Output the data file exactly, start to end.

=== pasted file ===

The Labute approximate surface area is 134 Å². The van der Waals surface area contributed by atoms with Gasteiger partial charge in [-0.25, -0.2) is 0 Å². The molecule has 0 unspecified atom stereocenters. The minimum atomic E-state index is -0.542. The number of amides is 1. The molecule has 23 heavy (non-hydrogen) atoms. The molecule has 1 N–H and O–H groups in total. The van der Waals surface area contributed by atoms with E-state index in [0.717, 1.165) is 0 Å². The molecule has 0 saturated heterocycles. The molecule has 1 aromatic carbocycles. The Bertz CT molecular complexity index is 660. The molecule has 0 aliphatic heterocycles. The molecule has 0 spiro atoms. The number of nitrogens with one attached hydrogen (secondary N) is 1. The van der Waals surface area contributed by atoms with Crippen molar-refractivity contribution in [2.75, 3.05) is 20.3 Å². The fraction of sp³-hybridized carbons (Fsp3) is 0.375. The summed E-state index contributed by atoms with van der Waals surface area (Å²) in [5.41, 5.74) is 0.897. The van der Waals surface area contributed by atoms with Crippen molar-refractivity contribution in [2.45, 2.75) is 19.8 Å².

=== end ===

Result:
The Labute approximate surface area is 134 Å². The van der Waals surface area contributed by atoms with Gasteiger partial charge in [-0.25, -0.2) is 0 Å². The molecule has 0 unspecified atom stereocenters. The minimum atomic E-state index is -0.542. The number of amides is 1. The molecule has 23 heavy (non-hydrogen) atoms. The molecule has 1 N–H and O–H groups in total. The van der Waals surface area contributed by atoms with E-state index in [0.717, 1.165) is 0 Å². The molecule has 0 saturated heterocycles. The molecule has 1 aromatic carbocycles. The Bertz CT molecular complexity index is 660. The molecule has 0 aliphatic heterocycles. The molecule has 0 spiro atoms. The number of nitrogens with one attached hydrogen (secondary N) is 1. The van der Waals surface area contributed by atoms with Crippen molar-refractivity contribution in [2.75, 3.05) is 20.3 Å². The fraction of sp³-hybridized carbons (Fsp3) is 0.375. The summed E-state index contributed by atoms with van der Waals surface area (Å²) in [5.41, 5.74) is 0.897. The van der Waals surface area contributed by atoms with Crippen molar-refractivity contribution in [2.45, 2.75) is 19.8 Å².